It was divided in eight parts. In short, it was that this Act of the 
British Parliament was a violation of our constitutional rights without 
our having had any opportunity of making ourselves heard ; that 
without our consent this Act incorporates a Crown Colony, formerly 
separate and distinct, and gives seats in the House of Assembly to four 
new members ; it burdens the revenues of the Colony with the 
current expenditure of British Kaffraria as well as its debts which are 
the obligations of the Imperial Government and cannot with justice 
be thrown upon the Colony ; the occupation and government of 
British Kafifraria were measures of the Imperial Government on which 
the people of the Colony were in no way consulted and for which they 
are in no way responsible ; the Governor being invested with the 
power conferred by the Imperial Act of bringing it into operation by 
his own proclamation, without reference to this Parliament, is an 
exercise of arbitrary and despotic power to which we ought not tamely 
to submit — a gratuitous indignity put upon the Parliament — the 
harder to bear as Sir P. Wodehouse has long ceased to possess the 
confidence of this House and the people of the Colony, towards whom 
he has shown a disregard for their interests and an indifference to their 
feelings ; for these and other reasons the House now protests against 
the unconstitutional and unjust Act of the Imperial Parliament. 
Mr. Molteno seconded this resolution. Mr. Rutherford, the member 
for Graaff-Reinet, while being in favour of annexation, agreed with 
Mr. Solomon in his condemnation of the action of Sir P. Wodehouse. 
But he considered some of the terms of the resolution too strong and 
proposed less harsh ones. Instead of " violation of our inherent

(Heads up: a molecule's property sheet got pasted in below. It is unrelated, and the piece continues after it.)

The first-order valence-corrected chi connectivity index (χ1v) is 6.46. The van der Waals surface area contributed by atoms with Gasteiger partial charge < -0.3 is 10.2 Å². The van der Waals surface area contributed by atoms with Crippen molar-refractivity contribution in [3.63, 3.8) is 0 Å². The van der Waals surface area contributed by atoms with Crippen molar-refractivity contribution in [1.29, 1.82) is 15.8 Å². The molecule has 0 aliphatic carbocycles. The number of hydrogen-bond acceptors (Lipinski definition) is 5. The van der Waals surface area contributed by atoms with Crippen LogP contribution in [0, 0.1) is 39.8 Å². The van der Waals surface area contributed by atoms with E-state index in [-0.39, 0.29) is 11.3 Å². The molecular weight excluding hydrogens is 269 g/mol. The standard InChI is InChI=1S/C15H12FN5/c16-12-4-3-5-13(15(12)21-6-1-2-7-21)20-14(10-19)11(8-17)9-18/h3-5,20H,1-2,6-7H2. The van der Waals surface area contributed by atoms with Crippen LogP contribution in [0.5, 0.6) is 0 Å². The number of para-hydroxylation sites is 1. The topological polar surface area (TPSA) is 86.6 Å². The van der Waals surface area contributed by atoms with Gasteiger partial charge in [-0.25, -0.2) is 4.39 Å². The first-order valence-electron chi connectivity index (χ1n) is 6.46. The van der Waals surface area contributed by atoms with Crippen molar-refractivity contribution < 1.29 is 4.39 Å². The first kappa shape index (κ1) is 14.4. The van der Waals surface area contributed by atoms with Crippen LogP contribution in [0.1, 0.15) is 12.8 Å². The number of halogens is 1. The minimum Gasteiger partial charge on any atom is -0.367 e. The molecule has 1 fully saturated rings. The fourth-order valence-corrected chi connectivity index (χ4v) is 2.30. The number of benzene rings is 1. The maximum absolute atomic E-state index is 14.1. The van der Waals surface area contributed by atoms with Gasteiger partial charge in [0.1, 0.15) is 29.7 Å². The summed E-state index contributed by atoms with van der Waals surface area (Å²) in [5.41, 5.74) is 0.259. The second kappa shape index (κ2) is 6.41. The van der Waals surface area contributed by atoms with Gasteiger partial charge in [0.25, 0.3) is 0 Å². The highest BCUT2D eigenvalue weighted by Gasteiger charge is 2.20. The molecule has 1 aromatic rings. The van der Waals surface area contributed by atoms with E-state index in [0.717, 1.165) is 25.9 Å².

rights," he proposed " and arbitrary interference with our rights." 
Instead of " tamely submit " " to submit without remonstrance." 
With these and a number of other amendments the resolution was 
eventually passed, notwithstanding the great eloquence of the famous 
Attorney-General, Mr. William Porter. In a speech of great length 
and with the eloquence which was so characteristic of him, he perhaps 
as was his duty, acted in a measure as counsel for the defence of the 
Governor. He disapproved of the censure which was being heaped 
upon him ; he maintained that the Imperial ParUament was absolute 
throughout all the colonies of the Crown ; law and constitution knew 
no distinction between the power of the Imperial ParUament in Great 
Britain and the power of the Imperial ParUament of the Cape of Good 
Hope. It was a mistake to talk of the violation of inherent rights — 
rights which do not exist cannot be violated ; the Imperial Parliament 
has violated no privileges and interfered with no rights we possess. 
At very considerable length he supported his contention by reference 
to Canada, Jamaica and the American Revolution. 


The Treasurer-General followed in much the same strain. He 
disapproved of the plainly-expressed censure upon the Governor. 
He endeavoured to show that his so-called vacillating policy was due 
to the necessity of foUowing the pressure of altered circumstances 
over which he had no power of control. The Home Government had 
decided to abandon the Transkei, or rather to refuse to be at the 
expense of maintaining there a force for the protection of those who 
were to settle in it ; imder these circiunstances British Kaffraria could 
not stand alone. What course, then, was there but to include it in 
the Colony ? When it was necessary for the Governor to deal with 
this matter, the Cape Parliament was not sitting, he had therefore no 
recourse but to appeal to the British Parliament. It seemed to him 
(the Treasurer-General) ridiculous for this insignificant Uttle colony, 
speaking of it in comparison with the majesty of the Empire with its 
forty-six colonial dependencies, to set up its back against Imperial 
interference. Colonial politics, he continued, nm high, difference of 
opinion is treated as a crime. " Colonial party pohtics are remarkable 
for the factiousness and virulence of politicians, for the prevalence of 
demagoguism and the roughness and even brutality of newspapers, 
in short, for carrying on public differences by making war to the knife, 
and always striking at the heart." The Treasurer-General did his best. 
The Colonial Secretary, of course, advocated annexation. He gave a 
history of the circumstances which led to British Kaffiraria becoming 
a Crown Colony and supported the other members of the Government 
in defending the Governor. He considered he should go steadily 
forward ; should do what he thought right and just without looking 
for the approbation either of the Colony or the Home Government,